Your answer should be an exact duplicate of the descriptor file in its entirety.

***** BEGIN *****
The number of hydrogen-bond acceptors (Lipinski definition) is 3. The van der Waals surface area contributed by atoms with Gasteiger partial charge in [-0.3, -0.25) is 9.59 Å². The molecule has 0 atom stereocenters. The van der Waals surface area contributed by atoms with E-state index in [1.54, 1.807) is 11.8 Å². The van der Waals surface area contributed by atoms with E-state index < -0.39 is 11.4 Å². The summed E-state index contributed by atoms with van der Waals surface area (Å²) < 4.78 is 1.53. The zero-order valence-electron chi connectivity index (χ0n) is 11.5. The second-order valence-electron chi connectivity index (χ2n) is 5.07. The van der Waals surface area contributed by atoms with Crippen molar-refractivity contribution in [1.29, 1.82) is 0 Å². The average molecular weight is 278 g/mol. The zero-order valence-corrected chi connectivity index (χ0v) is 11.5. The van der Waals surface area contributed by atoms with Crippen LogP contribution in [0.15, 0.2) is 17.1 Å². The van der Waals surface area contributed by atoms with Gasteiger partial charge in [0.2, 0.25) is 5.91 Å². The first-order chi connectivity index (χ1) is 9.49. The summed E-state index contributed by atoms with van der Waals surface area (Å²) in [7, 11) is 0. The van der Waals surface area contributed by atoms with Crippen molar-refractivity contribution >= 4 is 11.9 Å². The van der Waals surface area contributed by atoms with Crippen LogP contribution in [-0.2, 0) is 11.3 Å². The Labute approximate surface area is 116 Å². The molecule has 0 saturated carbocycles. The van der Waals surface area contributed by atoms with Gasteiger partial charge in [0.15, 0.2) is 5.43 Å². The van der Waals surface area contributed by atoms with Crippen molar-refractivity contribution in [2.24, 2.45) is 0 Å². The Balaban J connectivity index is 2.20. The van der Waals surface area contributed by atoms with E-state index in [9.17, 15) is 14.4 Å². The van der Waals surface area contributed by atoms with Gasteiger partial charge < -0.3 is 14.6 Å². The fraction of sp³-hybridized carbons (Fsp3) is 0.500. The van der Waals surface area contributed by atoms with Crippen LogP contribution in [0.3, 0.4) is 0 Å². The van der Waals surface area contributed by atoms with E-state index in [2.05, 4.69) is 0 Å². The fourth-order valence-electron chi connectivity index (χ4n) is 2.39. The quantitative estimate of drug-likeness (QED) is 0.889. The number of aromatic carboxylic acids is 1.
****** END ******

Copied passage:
The number of hydrogen-bond acceptors (Lipinski definition) is 3. The van der Waals surface area contributed by atoms with Gasteiger partial charge in [-0.3, -0.25) is 9.59 Å². The molecule has 0 atom stereocenters. The van der Waals surface area contributed by atoms with E-state index in [1.54, 1.807) is 11.8 Å². The van der Waals surface area contributed by atoms with E-state index < -0.39 is 11.4 Å². The summed E-state index contributed by atoms with van der Waals surface area (Å²) < 4.78 is 1.53. The zero-order valence-electron chi connectivity index (χ0n) is 11.5. The second-order valence-electron chi connectivity index (χ2n) is 5.07. The van der Waals surface area contributed by atoms with Crippen molar-refractivity contribution in [1.29, 1.82) is 0 Å². The average molecular weight is 278 g/mol. The zero-order valence-corrected chi connectivity index (χ0v) is 11.5. The van der Waals surface area contributed by atoms with Crippen LogP contribution in [0.15, 0.2) is 17.1 Å². The van der Waals surface area contributed by atoms with Gasteiger partial charge in [0.2, 0.25) is 5.91 Å². The first-order chi connectivity index (χ1) is 9.49. The summed E-state index contributed by atoms with van der Waals surface area (Å²) in [7, 11) is 0. The van der Waals surface area contributed by atoms with Crippen molar-refractivity contribution >= 4 is 11.9 Å². The van der Waals surface area contributed by atoms with Crippen LogP contribution in [-0.2, 0) is 11.3 Å². The Labute approximate surface area is 116 Å². The molecule has 0 saturated carbocycles. The van der Waals surface area contributed by atoms with Gasteiger partial charge in [0.15, 0.2) is 5.43 Å². The van der Waals surface area contributed by atoms with Crippen molar-refractivity contribution in [2.24, 2.45) is 0 Å². The Balaban J connectivity index is 2.20. The van der Waals surface area contributed by atoms with E-state index in [9.17, 15) is 14.4 Å². The van der Waals surface area contributed by atoms with Gasteiger partial charge < -0.3 is 14.6 Å². The fraction of sp³-hybridized carbons (Fsp3) is 0.500. The van der Waals surface area contributed by atoms with Crippen LogP contribution in [0.3, 0.4) is 0 Å². The van der Waals surface area contributed by atoms with E-state index in [2.05, 4.69) is 0 Å². The fourth-order valence-electron chi connectivity index (χ4n) is 2.39. The quantitative estimate of drug-likeness (QED) is 0.889. The number of aromatic carboxylic acids is 1.